Briefly, Newton’s got the bigger stats over all, but part of that is simply a decision by Auburn to focus more around Newton than Texas did with Young.  This increased focus around one running quarterback is part of a general trend, and why I’ve previously said it’s unreasonable to expect a typical star running back to match the impact of someone like Newton.  If you go back and look at the numbers for the Tommie Fraziers and Michael Vicks of the world, it’s amusing to look at how small they are compared to the Newtons, Youngs, and Tim Tebows.

Auburn was more reliant on Newton than Texas on Young, but Texas’ dominance was significantly greater.  Auburn was really quite lucky to go undefeated, Texas was not.  Given that, and Young’s two amazing bowl performances, I still lean toward Young as the more accomplished college player.

What these comparisons really got me thinking about though was Barry Sanders at Oklahoma State.  Hopefully those who saw my previous rant about the relative impotence of running backs in college football knew that Sanders is in his own category.  Still, the more I think about Sanders, the more his superiority over EVERYONE, quarterbacks included, is glaring.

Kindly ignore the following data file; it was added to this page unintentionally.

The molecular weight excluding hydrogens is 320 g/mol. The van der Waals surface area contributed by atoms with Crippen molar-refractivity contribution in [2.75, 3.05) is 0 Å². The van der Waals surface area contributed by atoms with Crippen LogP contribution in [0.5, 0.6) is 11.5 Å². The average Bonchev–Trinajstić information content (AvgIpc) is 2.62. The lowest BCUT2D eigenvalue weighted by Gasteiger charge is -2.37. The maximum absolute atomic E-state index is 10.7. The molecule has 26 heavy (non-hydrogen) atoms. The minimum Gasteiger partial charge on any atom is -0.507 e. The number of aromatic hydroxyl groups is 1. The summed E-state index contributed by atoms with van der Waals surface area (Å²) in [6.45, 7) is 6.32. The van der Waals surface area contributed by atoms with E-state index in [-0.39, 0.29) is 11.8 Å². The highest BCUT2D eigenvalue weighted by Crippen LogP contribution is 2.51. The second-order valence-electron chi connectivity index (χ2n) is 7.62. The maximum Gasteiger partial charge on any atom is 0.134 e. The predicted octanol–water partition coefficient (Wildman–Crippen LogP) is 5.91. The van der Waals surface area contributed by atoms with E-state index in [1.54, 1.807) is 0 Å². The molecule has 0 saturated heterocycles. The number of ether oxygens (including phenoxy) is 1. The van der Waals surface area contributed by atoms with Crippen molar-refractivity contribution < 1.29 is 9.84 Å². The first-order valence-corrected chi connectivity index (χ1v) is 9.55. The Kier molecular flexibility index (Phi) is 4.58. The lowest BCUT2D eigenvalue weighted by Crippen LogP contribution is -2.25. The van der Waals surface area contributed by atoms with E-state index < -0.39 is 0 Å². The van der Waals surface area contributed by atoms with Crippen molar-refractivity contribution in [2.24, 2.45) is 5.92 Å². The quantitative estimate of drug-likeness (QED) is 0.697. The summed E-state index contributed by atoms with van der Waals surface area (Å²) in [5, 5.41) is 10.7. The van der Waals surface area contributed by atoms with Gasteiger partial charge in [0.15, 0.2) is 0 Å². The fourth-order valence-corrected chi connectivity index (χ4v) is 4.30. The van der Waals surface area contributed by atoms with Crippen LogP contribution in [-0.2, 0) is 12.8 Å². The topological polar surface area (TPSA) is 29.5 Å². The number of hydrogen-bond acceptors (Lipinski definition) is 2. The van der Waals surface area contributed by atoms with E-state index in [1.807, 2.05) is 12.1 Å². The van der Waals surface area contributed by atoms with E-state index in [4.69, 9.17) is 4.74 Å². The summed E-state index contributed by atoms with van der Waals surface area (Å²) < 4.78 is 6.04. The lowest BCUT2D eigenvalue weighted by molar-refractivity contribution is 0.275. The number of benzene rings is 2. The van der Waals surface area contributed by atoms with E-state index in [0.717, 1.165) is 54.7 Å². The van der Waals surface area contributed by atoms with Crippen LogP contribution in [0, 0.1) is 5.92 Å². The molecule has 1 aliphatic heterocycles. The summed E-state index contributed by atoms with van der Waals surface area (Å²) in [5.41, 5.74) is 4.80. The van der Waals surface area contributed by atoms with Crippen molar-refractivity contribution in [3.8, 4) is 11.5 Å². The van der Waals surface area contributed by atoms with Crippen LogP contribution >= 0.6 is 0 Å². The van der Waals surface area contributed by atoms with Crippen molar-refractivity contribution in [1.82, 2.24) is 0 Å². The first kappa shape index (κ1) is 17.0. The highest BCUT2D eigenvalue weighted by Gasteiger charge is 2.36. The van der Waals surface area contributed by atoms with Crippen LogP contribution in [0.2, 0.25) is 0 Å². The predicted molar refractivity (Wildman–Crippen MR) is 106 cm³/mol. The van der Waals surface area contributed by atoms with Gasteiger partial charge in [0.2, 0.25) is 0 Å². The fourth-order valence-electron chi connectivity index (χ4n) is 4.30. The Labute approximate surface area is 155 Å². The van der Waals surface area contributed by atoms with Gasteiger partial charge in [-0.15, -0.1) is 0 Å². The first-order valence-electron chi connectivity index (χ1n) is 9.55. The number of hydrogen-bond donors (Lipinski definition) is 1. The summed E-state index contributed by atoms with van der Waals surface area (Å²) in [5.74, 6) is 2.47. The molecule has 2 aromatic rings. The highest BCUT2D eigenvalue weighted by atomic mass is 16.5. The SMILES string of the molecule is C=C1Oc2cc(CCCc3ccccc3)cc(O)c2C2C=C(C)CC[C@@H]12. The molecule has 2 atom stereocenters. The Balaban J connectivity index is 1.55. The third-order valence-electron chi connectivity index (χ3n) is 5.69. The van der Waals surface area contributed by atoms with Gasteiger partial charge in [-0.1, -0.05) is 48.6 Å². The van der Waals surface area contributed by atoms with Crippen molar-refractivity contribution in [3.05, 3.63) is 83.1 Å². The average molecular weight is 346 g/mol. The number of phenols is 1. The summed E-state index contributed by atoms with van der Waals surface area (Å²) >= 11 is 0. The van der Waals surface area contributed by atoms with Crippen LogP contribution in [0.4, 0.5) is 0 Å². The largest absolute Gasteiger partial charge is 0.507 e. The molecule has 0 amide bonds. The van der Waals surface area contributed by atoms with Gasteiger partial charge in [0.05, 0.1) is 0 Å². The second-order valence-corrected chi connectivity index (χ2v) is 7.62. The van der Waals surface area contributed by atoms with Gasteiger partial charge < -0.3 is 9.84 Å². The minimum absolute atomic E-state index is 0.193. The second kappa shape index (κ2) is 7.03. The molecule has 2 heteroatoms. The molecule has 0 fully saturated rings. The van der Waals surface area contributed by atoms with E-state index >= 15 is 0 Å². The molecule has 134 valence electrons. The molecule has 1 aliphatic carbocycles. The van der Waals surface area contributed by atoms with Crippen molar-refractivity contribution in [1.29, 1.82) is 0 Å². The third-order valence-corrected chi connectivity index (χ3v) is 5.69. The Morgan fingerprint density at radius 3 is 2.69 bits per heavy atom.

Barry Sanders, Greatest of All Time Read the rest of this entry »

Written by Matt Johnson

January 12, 2011 at 12:50 pm

6 Thoughts from Auburn vs Oregon

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1. Great game.  One of the best national championship games we’ve seen in recent years.

2. Disappointed to see a game get decided on a play like Dyer’s big run.  Oregon has no right to complain that it was a bad call, but there’s a clear reality that such a play is not something that can be replicated reliably by the team that benefitted from it.  Meanwhile, from the Oregon players’ perspective, clearly if there was no fear of being called for personal fouls, Dyer gets taken down.  It’s only the bizarre context of football with fears of being incorrectly seen as malicious that allowed Auburn to benefit here, and that’s a shame.

3. I was really glad Oregon got that last touchdown.  Not simply because it made the game more competitive, but because it helped damp down some of the silly narrative implying that Auburn was simply in a different league than Oregon.  The Cowherds of the world are still saying Auburn was clearly the better team, but until the last fluky drive, Oregon had gained more yards, and could’ve been up a couple touchdowns if this had broken slightly different in the red zone.

4. Cam Newton was still valuable for Auburn, but I was disappointed.   Read the rest of this entry »

Written by Matt Johnson

January 11, 2011 at 10:13 pm

You Damn Well Better Give Cam Newton the Heisman

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Okay, first things first.  Cam Newton still has to play the SEC Championship game there – so this post is in some ways premature.  I write it because:

1) Newton’s so far out in front of everyone else now, it’s hard to imagine anything could possibly justify considering him other than the most outstanding player in the country.

2)  People are actually, and ridiculously, telling voters to NOT vote for Newton.

Cam Newton is Very Good

First, a refresher on point (1)…